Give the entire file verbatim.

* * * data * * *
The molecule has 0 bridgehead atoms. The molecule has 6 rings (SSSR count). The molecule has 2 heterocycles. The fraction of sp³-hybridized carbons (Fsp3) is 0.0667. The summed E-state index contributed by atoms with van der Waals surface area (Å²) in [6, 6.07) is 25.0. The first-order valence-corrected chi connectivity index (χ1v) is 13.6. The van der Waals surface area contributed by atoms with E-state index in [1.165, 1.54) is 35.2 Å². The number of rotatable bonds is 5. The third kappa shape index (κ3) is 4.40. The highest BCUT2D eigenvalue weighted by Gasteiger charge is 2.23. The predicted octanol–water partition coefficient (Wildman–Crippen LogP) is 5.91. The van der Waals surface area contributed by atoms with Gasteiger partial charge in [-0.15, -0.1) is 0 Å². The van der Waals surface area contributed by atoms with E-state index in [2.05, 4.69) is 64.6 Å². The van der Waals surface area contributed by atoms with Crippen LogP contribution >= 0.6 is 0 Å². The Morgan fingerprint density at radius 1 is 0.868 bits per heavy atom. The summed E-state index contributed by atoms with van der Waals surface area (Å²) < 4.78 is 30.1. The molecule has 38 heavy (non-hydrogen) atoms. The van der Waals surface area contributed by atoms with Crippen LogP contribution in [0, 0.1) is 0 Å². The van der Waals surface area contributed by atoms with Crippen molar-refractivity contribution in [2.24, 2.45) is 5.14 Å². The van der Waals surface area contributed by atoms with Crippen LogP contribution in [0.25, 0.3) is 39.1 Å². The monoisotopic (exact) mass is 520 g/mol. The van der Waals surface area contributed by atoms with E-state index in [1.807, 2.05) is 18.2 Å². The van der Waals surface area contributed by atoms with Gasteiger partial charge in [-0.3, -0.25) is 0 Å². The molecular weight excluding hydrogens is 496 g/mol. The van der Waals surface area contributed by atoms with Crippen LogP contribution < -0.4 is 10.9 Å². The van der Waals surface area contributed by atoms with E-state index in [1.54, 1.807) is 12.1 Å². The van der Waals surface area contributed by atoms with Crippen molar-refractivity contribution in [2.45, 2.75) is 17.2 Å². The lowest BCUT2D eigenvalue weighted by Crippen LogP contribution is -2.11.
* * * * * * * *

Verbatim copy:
The molecule has 0 bridgehead atoms. The molecule has 6 rings (SSSR count). The molecule has 2 heterocycles. The fraction of sp³-hybridized carbons (Fsp3) is 0.0667. The summed E-state index contributed by atoms with van der Waals surface area (Å²) in [6, 6.07) is 25.0. The first-order valence-corrected chi connectivity index (χ1v) is 13.6. The van der Waals surface area contributed by atoms with E-state index in [1.165, 1.54) is 35.2 Å². The number of rotatable bonds is 5. The third kappa shape index (κ3) is 4.40. The highest BCUT2D eigenvalue weighted by Gasteiger charge is 2.23. The predicted octanol–water partition coefficient (Wildman–Crippen LogP) is 5.91. The van der Waals surface area contributed by atoms with Gasteiger partial charge in [-0.15, -0.1) is 0 Å². The van der Waals surface area contributed by atoms with E-state index in [2.05, 4.69) is 64.6 Å². The van der Waals surface area contributed by atoms with Crippen LogP contribution >= 0.6 is 0 Å². The Morgan fingerprint density at radius 1 is 0.868 bits per heavy atom. The summed E-state index contributed by atoms with van der Waals surface area (Å²) < 4.78 is 30.1. The molecule has 38 heavy (non-hydrogen) atoms. The van der Waals surface area contributed by atoms with Crippen LogP contribution in [0, 0.1) is 0 Å². The van der Waals surface area contributed by atoms with Crippen molar-refractivity contribution in [2.24, 2.45) is 5.14 Å². The van der Waals surface area contributed by atoms with Crippen LogP contribution in [0.25, 0.3) is 39.1 Å². The monoisotopic (exact) mass is 520 g/mol. The van der Waals surface area contributed by atoms with E-state index in [1.807, 2.05) is 18.2 Å². The van der Waals surface area contributed by atoms with Gasteiger partial charge in [-0.3, -0.25) is 0 Å². The molecular weight excluding hydrogens is 496 g/mol. The van der Waals surface area contributed by atoms with Crippen LogP contribution < -0.4 is 10.9 Å². The van der Waals surface area contributed by atoms with E-state index in [1.54, 1.807) is 12.1 Å². The van der Waals surface area contributed by atoms with Crippen molar-refractivity contribution in [2.45, 2.75) is 17.2 Å². The lowest BCUT2D eigenvalue weighted by Crippen LogP contribution is -2.11.